Why remote technologies should come before tradition
The government’s decision to abandon technology and go back to voting in person indirectly discriminates and sets a terrible precedent
For the last few weeks, Boris Johnson and his government have floundered under the ruthless examination of the new leader of the Labour Party, Keir Starmer.
The coronavirus has robbed Johnson of his audience and made him look foolish up against the extensively prepared leader of the opposition. This week, Starmer rightly pointed out that the decision to end online voting and the hybrid Parliament was “shameful” as it prevented members from voting.
“If any other employer behaved like this it would be … indirect discrimination under the Equalities Act,” he scolded.
Johnson suggested that it wasn’t “unreasonable” for parliamentarians to come back to Westminster to physically vote, backing the decision made by the Leader of the House, Jacob Rees-Mogg, and completely missing the point that many can’t due to health conditions.
My own local MP, Conservative, Robert Halfon, suffers from osteoarthritis and was advised by his GP not to go to Westminster and was therefore unable to vote. He told the BBC that Rees-Mogg was “lacking empathy and understanding”.
As MPs – who are often targets for abuse and violence – queued up for hours on Wednesday, risking both their health and safety, Rees-Mogg addressed the decision to come back to Westminster.
“It is important for votes to be physical because we are coming here together as a single parliament and we are voting on things that have a major effect on people's lives,” he said.
The fact the subjects are important to the wider public is irrelevant in this regard. People in the street are not going to dismiss legislation passed over Zoom. It’s just the rule of a man who it seems hasn’t given a moment's thought to MPs with disabilities, or who are carers, and will always choose tradition over equality. Given that he wrote a whole book on the Victorians, you’d think Rees-Mogg would be a fan of videotelephony (more commonly known as video conferencing), given it was first conceived in 1870.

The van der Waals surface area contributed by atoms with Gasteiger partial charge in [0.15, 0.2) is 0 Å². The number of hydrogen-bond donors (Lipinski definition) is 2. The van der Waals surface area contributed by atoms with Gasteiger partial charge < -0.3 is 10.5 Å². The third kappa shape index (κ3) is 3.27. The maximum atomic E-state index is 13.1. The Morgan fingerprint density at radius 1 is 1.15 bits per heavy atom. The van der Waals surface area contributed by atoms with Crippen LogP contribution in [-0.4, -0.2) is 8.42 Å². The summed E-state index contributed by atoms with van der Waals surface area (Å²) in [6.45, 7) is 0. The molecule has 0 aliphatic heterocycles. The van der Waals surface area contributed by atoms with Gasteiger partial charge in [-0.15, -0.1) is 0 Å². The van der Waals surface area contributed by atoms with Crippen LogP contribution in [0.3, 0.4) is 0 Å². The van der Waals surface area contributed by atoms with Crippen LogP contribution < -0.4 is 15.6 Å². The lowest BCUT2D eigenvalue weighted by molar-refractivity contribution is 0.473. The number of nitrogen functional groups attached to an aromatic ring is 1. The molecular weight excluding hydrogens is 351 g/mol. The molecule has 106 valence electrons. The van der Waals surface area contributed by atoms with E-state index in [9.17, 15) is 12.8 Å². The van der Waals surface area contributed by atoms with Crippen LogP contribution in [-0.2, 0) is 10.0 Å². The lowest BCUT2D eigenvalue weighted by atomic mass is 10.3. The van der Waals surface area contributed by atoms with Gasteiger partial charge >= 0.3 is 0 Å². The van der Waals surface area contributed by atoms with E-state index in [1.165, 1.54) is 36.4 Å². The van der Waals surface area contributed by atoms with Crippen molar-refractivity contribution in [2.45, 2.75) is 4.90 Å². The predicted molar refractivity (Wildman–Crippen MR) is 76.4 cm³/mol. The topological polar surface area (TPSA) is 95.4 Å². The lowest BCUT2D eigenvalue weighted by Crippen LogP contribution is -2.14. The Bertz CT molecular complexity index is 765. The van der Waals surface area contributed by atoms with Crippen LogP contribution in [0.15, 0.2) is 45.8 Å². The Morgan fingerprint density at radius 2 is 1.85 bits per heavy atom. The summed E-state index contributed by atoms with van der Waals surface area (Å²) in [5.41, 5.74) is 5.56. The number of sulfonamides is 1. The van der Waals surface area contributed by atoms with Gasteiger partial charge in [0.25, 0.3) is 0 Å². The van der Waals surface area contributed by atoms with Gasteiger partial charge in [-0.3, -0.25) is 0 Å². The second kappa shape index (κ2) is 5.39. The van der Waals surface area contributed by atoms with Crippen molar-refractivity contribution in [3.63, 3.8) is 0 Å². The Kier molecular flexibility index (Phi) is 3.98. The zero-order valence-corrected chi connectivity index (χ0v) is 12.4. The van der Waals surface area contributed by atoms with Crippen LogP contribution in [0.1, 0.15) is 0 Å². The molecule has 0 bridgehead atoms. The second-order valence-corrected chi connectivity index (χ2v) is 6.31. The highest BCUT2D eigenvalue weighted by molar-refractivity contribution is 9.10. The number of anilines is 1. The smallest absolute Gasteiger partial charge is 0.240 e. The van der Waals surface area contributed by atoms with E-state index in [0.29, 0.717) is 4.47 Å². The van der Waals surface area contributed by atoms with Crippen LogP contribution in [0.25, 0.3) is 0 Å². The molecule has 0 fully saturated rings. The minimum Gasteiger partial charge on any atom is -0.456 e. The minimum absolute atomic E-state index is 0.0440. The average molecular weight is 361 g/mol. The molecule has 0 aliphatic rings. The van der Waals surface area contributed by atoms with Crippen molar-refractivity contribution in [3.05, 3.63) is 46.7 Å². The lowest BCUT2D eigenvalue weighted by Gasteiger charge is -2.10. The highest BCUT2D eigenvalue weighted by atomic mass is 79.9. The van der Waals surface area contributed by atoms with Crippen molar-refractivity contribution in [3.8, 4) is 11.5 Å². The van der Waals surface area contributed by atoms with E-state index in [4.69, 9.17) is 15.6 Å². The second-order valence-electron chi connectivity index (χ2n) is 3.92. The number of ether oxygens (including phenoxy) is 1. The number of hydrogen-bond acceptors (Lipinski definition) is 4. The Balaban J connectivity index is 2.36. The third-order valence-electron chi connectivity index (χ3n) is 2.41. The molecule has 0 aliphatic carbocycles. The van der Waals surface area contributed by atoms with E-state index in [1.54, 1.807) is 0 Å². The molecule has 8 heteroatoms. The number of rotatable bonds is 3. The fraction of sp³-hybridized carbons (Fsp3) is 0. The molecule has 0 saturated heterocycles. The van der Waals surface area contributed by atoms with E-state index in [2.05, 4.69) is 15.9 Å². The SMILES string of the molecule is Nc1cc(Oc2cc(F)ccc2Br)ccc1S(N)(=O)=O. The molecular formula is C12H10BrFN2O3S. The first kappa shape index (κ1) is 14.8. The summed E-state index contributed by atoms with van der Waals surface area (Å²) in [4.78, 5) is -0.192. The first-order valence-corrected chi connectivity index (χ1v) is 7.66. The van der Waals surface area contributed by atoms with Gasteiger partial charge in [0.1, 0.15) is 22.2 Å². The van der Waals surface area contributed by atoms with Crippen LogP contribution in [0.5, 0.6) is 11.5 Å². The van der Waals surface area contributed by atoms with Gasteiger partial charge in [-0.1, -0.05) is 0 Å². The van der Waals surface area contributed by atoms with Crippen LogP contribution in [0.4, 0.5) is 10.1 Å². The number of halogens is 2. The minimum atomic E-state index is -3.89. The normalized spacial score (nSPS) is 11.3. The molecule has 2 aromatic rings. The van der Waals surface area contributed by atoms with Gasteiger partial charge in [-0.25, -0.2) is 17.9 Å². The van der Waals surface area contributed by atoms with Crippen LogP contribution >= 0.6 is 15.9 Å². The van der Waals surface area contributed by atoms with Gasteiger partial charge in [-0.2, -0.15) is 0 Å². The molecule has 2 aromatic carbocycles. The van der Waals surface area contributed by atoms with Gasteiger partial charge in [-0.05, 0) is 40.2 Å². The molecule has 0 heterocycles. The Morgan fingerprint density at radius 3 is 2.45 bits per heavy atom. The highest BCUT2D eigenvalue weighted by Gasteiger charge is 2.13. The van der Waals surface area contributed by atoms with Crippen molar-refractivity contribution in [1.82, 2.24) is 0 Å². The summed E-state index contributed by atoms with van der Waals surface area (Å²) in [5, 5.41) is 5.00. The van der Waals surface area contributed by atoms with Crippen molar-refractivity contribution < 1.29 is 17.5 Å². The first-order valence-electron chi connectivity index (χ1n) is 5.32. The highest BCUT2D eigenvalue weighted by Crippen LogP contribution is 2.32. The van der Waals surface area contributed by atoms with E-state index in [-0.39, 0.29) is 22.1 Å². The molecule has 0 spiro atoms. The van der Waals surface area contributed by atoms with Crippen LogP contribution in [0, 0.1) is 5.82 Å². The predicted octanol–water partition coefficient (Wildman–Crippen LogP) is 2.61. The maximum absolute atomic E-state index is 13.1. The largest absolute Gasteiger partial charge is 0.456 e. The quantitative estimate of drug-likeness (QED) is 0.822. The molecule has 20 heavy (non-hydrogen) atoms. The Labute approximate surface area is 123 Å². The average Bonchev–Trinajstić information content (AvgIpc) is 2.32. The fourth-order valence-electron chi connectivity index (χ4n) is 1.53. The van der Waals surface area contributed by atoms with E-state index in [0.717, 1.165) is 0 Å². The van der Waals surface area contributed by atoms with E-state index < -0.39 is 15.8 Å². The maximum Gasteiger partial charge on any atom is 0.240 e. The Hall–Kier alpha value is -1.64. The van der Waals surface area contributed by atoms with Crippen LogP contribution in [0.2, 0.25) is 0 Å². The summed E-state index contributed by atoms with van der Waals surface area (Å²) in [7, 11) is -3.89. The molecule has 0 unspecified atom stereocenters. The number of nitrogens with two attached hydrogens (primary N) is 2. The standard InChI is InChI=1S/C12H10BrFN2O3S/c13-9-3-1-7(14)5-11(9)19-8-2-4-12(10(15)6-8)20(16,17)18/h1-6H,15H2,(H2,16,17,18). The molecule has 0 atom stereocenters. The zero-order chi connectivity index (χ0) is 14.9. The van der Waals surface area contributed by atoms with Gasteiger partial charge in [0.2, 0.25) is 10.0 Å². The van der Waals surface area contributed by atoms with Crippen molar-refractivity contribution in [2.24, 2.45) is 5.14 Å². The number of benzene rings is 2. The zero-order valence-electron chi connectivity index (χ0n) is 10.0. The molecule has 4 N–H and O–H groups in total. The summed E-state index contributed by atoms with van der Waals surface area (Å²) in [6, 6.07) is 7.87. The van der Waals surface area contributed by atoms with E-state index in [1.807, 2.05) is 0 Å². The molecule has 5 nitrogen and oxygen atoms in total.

This is the thing with the ‘new normal’ and the technology we’re all using during lockdown – none of it is actually new. Some of it’s older than the MPs voting not to use it. And the predicament faced by many MPs is the same as the people they serve. Think of all the people who could have used cloud-based services to do their jobs flexibly from home long before the coronavirus. All those people that spend hours everyday commuting into London for their job. All those people that moved to the smoke, into tiny flats they can’t afford. All because their employer isn’t open to ‘new’ ways of working.
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My father-in-law is in that tragic little bracket. He was a project manager for a government-backed organisation, that shall remain nameless. He has rheumatoid arthritis, so standing for more than 10-minutes is a painful experience. All he ever needed to do his job was a phone, a laptop, an internet connection and some cloud-based services. And yet, he was consistently asked to go into the office, in central London for no reason other than ‘that’s just the way it is’.
I recall a horrible journey home where I had to meet him at Loughton Tube station where he was too weak to make it all the way to Epping. I’m only five-foot-seven and he’s six-foot-six if you want the humorous mental image of me trying to help him into a car. He took medical retirement at the start of the year, just avoiding the outbreak of COVID-19, yet his former employers are one of the many businesses that have been able to continue operating due to remote technologies.
Life after the coronavirus can be completely different if we fully embrace cloud computing. It’s an example of how British business can carry on in the face of adversity, how the experience can act as a springboard to transform the way we work for the better. It may even lead to more equality. But with the ‘traditionalists’ calling the shots in government, it seems the country’s leadership is determined to be left in the past.
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